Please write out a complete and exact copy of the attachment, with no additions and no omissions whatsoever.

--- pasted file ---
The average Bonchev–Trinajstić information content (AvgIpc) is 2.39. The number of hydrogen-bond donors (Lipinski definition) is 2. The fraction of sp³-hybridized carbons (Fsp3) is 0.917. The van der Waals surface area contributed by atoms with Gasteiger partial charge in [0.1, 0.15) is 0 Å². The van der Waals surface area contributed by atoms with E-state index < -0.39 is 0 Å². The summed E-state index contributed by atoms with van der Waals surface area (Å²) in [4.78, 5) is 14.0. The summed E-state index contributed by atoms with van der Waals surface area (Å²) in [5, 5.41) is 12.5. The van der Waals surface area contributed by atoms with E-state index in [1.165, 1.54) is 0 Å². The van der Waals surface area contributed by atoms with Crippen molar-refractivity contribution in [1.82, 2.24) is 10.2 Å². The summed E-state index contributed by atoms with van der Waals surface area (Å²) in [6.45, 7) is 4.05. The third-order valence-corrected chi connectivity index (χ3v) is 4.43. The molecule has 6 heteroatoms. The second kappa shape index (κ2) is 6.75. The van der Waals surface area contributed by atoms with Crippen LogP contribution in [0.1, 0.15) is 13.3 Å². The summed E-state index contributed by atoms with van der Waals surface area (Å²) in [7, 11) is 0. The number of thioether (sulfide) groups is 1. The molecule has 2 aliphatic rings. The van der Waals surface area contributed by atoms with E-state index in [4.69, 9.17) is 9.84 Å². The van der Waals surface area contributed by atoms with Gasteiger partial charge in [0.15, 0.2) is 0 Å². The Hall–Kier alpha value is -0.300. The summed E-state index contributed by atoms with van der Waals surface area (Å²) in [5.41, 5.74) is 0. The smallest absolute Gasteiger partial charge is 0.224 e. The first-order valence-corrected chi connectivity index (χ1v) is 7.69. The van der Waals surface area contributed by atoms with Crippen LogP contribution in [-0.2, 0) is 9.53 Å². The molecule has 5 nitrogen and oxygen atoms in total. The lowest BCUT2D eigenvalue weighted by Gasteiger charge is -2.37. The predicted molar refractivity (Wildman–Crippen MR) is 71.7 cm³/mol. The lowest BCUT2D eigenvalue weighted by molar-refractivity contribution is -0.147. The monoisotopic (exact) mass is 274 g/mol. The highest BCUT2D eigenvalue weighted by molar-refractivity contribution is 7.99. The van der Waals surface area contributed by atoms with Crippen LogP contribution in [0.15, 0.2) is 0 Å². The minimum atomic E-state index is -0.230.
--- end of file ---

The average Bonchev–Trinajstić information content (AvgIpc) is 2.39. The number of hydrogen-bond donors (Lipinski definition) is 2. The fraction of sp³-hybridized carbons (Fsp3) is 0.917. The van der Waals surface area contributed by atoms with Gasteiger partial charge in [0.1, 0.15) is 0 Å². The van der Waals surface area contributed by atoms with E-state index < -0.39 is 0 Å². The summed E-state index contributed by atoms with van der Waals surface area (Å²) in [4.78, 5) is 14.0. The summed E-state index contributed by atoms with van der Waals surface area (Å²) in [5, 5.41) is 12.5. The van der Waals surface area contributed by atoms with E-state index in [1.165, 1.54) is 0 Å². The van der Waals surface area contributed by atoms with Crippen molar-refractivity contribution in [1.82, 2.24) is 10.2 Å². The summed E-state index contributed by atoms with van der Waals surface area (Å²) in [6.45, 7) is 4.05. The third-order valence-corrected chi connectivity index (χ3v) is 4.43. The molecule has 6 heteroatoms. The second kappa shape index (κ2) is 6.75. The van der Waals surface area contributed by atoms with Crippen LogP contribution in [0.1, 0.15) is 13.3 Å². The summed E-state index contributed by atoms with van der Waals surface area (Å²) in [7, 11) is 0. The number of thioether (sulfide) groups is 1. The molecule has 2 aliphatic rings. The van der Waals surface area contributed by atoms with E-state index in [4.69, 9.17) is 9.84 Å². The van der Waals surface area contributed by atoms with Gasteiger partial charge in [0.15, 0.2) is 0 Å². The Hall–Kier alpha value is -0.300. The summed E-state index contributed by atoms with van der Waals surface area (Å²) in [5.41, 5.74) is 0. The smallest absolute Gasteiger partial charge is 0.224 e. The first-order valence-corrected chi connectivity index (χ1v) is 7.69. The van der Waals surface area contributed by atoms with Crippen LogP contribution in [-0.2, 0) is 9.53 Å². The molecule has 5 nitrogen and oxygen atoms in total. The lowest BCUT2D eigenvalue weighted by Gasteiger charge is -2.37. The predicted molar refractivity (Wildman–Crippen MR) is 71.7 cm³/mol. The lowest BCUT2D eigenvalue weighted by molar-refractivity contribution is -0.147. The monoisotopic (exact) mass is 274 g/mol. The highest BCUT2D eigenvalue weighted by molar-refractivity contribution is 7.99. The van der Waals surface area contributed by atoms with Crippen LogP contribution in [0.15, 0.2) is 0 Å². The minimum atomic E-state index is -0.230.